Establish an Agricultural Viability Program
Agricultural Viability Programs assist farmers in developing business plans to diversify and modernize their operations. In addition, some states provide funding to help farmers implement their business plans.
The Department of Agriculture must first determine the type of farmers and farms it wishes to assist with an Agricultural Viability Program. Eligibility criteria can target agricultural operations that, for example, are threatened by urban encroachment, are particularly well-suited for direct-to-consumer marketing, serve environmental objectives or have historical significance.
To provide direct assistance to farmers in developing their plans, the State will have to assemble and train advisers from a variety of disciplines, including marketing, finance, management and environmental sciences.
The State also can provide seed money to farmers to assist them with the implementation of their plans. To ensure that the program actually helps preserve farmland, the State should obtain commitments from the farmers in return for the funding. Some states, for example, require farmers to sign an Agricultural Use Only Covenant before receiving funding, with the amount of money calibrated to the length of the covenant.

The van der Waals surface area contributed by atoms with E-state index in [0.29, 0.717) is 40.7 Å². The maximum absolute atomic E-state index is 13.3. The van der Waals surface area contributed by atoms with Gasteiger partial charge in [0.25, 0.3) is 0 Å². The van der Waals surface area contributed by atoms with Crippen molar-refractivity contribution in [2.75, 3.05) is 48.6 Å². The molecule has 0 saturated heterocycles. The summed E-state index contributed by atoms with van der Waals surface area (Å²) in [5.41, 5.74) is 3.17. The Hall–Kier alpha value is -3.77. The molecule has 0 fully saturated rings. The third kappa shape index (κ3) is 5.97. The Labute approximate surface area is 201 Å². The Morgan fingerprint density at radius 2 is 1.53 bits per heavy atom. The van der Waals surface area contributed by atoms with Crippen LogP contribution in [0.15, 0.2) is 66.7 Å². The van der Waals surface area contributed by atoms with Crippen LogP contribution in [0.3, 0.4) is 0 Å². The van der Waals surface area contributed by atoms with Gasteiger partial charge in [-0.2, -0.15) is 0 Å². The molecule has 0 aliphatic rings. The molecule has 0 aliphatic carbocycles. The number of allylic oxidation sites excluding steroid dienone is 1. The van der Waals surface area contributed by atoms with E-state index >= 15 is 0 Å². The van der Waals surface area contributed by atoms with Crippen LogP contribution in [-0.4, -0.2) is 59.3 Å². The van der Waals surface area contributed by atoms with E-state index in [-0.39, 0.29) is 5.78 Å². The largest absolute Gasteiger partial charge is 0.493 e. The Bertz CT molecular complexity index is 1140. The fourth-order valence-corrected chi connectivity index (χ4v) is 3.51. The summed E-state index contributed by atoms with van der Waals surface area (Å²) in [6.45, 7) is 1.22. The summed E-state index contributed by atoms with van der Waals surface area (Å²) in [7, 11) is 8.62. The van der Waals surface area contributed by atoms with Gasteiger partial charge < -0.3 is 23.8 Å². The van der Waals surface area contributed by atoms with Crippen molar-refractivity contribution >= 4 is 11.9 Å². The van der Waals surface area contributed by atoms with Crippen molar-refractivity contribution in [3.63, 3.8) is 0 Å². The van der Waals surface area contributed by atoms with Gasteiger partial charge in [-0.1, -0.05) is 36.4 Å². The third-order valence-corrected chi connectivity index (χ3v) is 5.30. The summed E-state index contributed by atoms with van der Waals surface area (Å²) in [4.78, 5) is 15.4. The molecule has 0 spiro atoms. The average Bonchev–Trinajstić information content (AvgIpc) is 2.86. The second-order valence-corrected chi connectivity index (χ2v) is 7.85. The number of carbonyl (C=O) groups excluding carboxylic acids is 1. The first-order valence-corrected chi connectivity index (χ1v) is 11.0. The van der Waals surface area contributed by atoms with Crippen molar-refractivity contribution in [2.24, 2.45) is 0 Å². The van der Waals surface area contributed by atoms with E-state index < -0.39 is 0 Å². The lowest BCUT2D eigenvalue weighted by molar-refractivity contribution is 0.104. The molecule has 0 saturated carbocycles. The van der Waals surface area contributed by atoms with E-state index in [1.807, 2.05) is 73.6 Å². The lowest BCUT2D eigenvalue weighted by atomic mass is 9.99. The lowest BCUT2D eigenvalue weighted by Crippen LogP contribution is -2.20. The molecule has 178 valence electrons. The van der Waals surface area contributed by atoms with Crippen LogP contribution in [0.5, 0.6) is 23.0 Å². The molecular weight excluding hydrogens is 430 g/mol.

- Massachusetts' Farm Viability Enhancement Program
Massachusetts' Farm Viability Enhancement Program was created in 1996 to assist farmers with modernizing their operations. The program helps them develop business plans. If the farmer is willing to implement the recommended changes, as well as sign a limited term agricultural-use-only covenant, the Department of Agriculture may make money available to implement the changes. Since the Farm Viability Program was initiated, more than 300 farms have received grant funding and been protected by covenants.
— Massachusetts' Farm Viability Enhancement Program